Growing tired of all the Christmas cheer?
November 27, 2007
One of our most beloved holidays has been hijacked by money-hungry corporations, and they’re exploiting its most memorable melodies for financial gain. We shop Macy’s amidst dreams of a “White Christmas.” “Rudolf the Red Nosed Reindeer” assures us that Pennzoil ensures premium automobile performance. And you can bet that “Santa Claus Is Coming to Town” with a Coca-Cola in hand.
By mid-December, the blatant commercialization of it all is too much to handle, and tolerating – much less enjoying – Christmas music through the New Year is inconceivable.
So in the holiday spirit of generosity and the practical interest of preserving sanity, here are 5 albums that aren’t holiday themed but complement the winter season perfectly.
Matt Pond PA – “The Green Fury”
The Brooklyn-based indie pop outfit Matt Pond PA has yet to change its name despite moving from Philadelphia, and 2002’s “The Green Fury” is less of a portrait of the vibrant greens of spring than it is a stroll through the sparkling whites of winter. But odd nomenclature aside, from the fluid reverse tracking on opener “Canadians” to the rhythmic shuffling on closer “Copper Mine,” this album plays like snowflakes dancing upon a sparsely wooded plain. Gentle acoustic arrangements are accompanied by eclectic instrumentation, including lush strings and fluttering percussion. And frontman Matt Pond’s vocals often mirror those of indie icon James Mercer, likening the band’s performance to an orchestral version of the Shins in a winter wonderland. But even if the seasonal sound doesn’t sell you, the consistent imagery of snow, ice and winter play surely will.
Sufjan Stevens – “Illinois”
Stevens is well-versed in holiday music, as is evidenced by his ambitious 5-year endeavor that culminated in 2006’s “Songs for Christmas,” a 5-disc collection of Christmas themed originals alongside his interpretations of traditional carols and hymns. But when you arrive at your holiday music breaking point, 2005’s rock and jazz infused folk release “Illinois,” an exploration of spirituality and love through the history and folklore of the state, will deliver the season without overselling its holiday. “Concerning the UFO Sighting…” opens the album with somber, reverberating piano chords that drift beneath starry imagery and into the still blackness of a frigid winter night. Other tracks such as “Come On! Feel the Illinoise!” feature piano riffs reminiscent of Vince Guaraldi’s soundtrack for “A Charlie Brown Christmas,” while “The Predatory Wasp…” floats around choir arrangements fit for any Christmas Eve candlelight service. The rejoicing voices proclaim, “Oh great sights upon this state/Wonders bright and rivers, lake/Trail of Tears and Horseshoe lake/Trusting things beyond mistake/Hallelujah!”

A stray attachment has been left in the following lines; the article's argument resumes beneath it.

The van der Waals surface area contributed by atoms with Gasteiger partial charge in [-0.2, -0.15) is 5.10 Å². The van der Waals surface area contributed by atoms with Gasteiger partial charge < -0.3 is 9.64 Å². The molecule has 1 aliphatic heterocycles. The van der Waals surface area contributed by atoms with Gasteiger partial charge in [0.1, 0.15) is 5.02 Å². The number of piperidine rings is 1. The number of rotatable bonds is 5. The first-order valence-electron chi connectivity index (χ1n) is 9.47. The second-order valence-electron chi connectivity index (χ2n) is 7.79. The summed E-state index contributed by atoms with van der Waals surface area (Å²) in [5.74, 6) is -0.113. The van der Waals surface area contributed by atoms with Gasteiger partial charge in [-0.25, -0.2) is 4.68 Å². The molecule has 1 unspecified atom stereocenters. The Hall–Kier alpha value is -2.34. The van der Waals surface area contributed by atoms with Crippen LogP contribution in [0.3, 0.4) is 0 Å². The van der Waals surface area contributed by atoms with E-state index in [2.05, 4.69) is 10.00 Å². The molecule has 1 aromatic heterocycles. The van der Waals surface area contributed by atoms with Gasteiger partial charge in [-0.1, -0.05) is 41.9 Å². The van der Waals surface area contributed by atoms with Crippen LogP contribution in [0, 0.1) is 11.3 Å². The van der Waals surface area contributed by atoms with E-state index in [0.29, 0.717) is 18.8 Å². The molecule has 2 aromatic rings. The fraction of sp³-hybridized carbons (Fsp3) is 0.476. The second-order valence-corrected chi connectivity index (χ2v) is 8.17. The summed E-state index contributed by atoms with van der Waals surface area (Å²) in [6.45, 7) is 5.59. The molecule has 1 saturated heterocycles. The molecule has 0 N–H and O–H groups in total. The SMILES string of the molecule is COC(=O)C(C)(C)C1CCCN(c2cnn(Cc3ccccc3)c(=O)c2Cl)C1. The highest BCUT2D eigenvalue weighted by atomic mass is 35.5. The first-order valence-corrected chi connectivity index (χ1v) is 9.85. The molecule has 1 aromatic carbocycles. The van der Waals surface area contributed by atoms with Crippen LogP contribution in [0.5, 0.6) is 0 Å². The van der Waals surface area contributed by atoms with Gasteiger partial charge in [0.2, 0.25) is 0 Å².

John Coltrane – “Dear Old Stockholm”
For the sophisticated who prefer syncopated rhythms and whimsical variations on melody, there is “Dear Old Stockholm.” Recorded in 1963 and 1965, this 5 track collection features John Coltrane Quartet sessions that range from feverishly energetic to peacefully resolved. The title track is a jazzy take on a Swedish folk song set to a swinging rhythm perfect for a chilly night under city lights. Coltrane’s sax lines weave seamlessly through the first half of the number, while pianist Elvin McCoy’s staccato chords and improvisations glide gracefully through the second. But “After the Rain” is easily the album’s highlight. Cymbals gently simmer beneath mournful sax lines, while rolling piano chords guide the piece back and forth between hardly restrained tension and barely liberated movement. A dreamlike number that rests just between lucidity and a sleepy haze, it’s best experienced with a glass of fine wine.
Peter and the Wolf – “Lightness”
From the coffee colored cover art to the intimately homemade recordings and rich baritone vocals, “Lightness” by Austinite Peter and the Wolf (aka Red Hunter) is the perfect soundtrack for chilly days and nights by the fire. It’s an exercise in pure, minimal folk. Rarely will you hear anything more than a single vocal track, finger-picked acoustic guitar lines and the occasional egg shaker, but the music will captivate you from start to finish. Hunter’s vocals rumble with richness and the words behind them are warm and soothing like a steaming sip of spicy apple cider. “Did you ever hear the owl of the sea/Singing in a black pine tree/When all the world’s asleep/About a bird he used to know?” he sings on “The Owl.” On this track and others, soft female vocal harmonies also add a hauntingly entrancing quality to the music.